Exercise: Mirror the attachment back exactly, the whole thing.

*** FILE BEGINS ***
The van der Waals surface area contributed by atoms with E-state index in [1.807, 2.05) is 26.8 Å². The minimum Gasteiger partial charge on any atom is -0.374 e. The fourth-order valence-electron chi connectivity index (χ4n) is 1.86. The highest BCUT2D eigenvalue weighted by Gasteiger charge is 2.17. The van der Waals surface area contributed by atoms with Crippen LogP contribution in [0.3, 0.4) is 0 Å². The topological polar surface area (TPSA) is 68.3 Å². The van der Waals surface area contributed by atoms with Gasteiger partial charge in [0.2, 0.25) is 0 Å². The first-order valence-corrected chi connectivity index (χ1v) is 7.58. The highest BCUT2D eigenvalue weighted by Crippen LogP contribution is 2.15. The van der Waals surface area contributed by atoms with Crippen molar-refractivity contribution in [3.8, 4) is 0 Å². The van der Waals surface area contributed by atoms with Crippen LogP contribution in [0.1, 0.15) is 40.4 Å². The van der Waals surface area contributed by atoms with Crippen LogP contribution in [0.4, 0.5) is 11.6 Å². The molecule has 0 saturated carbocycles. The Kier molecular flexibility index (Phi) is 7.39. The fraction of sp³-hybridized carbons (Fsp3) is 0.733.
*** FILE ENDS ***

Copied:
The van der Waals surface area contributed by atoms with E-state index in [1.807, 2.05) is 26.8 Å². The minimum Gasteiger partial charge on any atom is -0.374 e. The fourth-order valence-electron chi connectivity index (χ4n) is 1.86. The highest BCUT2D eigenvalue weighted by Gasteiger charge is 2.17. The van der Waals surface area contributed by atoms with Crippen LogP contribution in [0.3, 0.4) is 0 Å². The topological polar surface area (TPSA) is 68.3 Å². The van der Waals surface area contributed by atoms with Gasteiger partial charge in [0.2, 0.25) is 0 Å². The first-order valence-corrected chi connectivity index (χ1v) is 7.58. The highest BCUT2D eigenvalue weighted by Crippen LogP contribution is 2.15. The van der Waals surface area contributed by atoms with Crippen molar-refractivity contribution in [3.8, 4) is 0 Å². The van der Waals surface area contributed by atoms with Crippen LogP contribution in [0.1, 0.15) is 40.4 Å². The van der Waals surface area contributed by atoms with Crippen LogP contribution in [0.4, 0.5) is 11.6 Å². The molecule has 0 saturated carbocycles. The Kier molecular flexibility index (Phi) is 7.39. The fraction of sp³-hybridized carbons (Fsp3) is 0.733.